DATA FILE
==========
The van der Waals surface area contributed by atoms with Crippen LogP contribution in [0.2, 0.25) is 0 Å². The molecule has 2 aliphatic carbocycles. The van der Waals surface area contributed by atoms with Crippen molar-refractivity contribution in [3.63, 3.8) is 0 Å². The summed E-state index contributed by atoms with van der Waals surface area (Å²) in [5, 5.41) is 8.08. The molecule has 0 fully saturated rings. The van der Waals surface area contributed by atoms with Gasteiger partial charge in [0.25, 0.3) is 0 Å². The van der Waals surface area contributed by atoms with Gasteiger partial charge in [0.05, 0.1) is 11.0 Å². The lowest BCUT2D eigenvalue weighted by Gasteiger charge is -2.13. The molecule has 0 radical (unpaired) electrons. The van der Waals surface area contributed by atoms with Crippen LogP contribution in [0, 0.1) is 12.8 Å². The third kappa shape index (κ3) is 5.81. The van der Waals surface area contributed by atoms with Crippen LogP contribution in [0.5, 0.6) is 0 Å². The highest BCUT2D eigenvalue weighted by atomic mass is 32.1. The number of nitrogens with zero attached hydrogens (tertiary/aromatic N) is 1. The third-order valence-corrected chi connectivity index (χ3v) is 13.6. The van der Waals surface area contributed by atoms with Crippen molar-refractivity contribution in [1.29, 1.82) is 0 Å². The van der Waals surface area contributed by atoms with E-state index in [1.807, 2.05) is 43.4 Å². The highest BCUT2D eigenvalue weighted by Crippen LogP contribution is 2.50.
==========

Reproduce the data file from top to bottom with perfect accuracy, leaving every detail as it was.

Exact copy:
The van der Waals surface area contributed by atoms with Crippen LogP contribution in [0.2, 0.25) is 0 Å². The molecule has 2 aliphatic carbocycles. The van der Waals surface area contributed by atoms with Crippen molar-refractivity contribution in [3.63, 3.8) is 0 Å². The summed E-state index contributed by atoms with van der Waals surface area (Å²) in [5, 5.41) is 8.08. The molecule has 0 fully saturated rings. The van der Waals surface area contributed by atoms with Gasteiger partial charge in [0.25, 0.3) is 0 Å². The van der Waals surface area contributed by atoms with Gasteiger partial charge in [0.05, 0.1) is 11.0 Å². The lowest BCUT2D eigenvalue weighted by Gasteiger charge is -2.13. The molecule has 0 radical (unpaired) electrons. The van der Waals surface area contributed by atoms with Crippen LogP contribution in [0, 0.1) is 12.8 Å². The third kappa shape index (κ3) is 5.81. The van der Waals surface area contributed by atoms with Crippen LogP contribution in [0.5, 0.6) is 0 Å². The highest BCUT2D eigenvalue weighted by atomic mass is 32.1. The number of nitrogens with zero attached hydrogens (tertiary/aromatic N) is 1. The third-order valence-corrected chi connectivity index (χ3v) is 13.6. The van der Waals surface area contributed by atoms with Crippen molar-refractivity contribution in [1.29, 1.82) is 0 Å². The van der Waals surface area contributed by atoms with E-state index in [1.807, 2.05) is 43.4 Å². The highest BCUT2D eigenvalue weighted by Crippen LogP contribution is 2.50.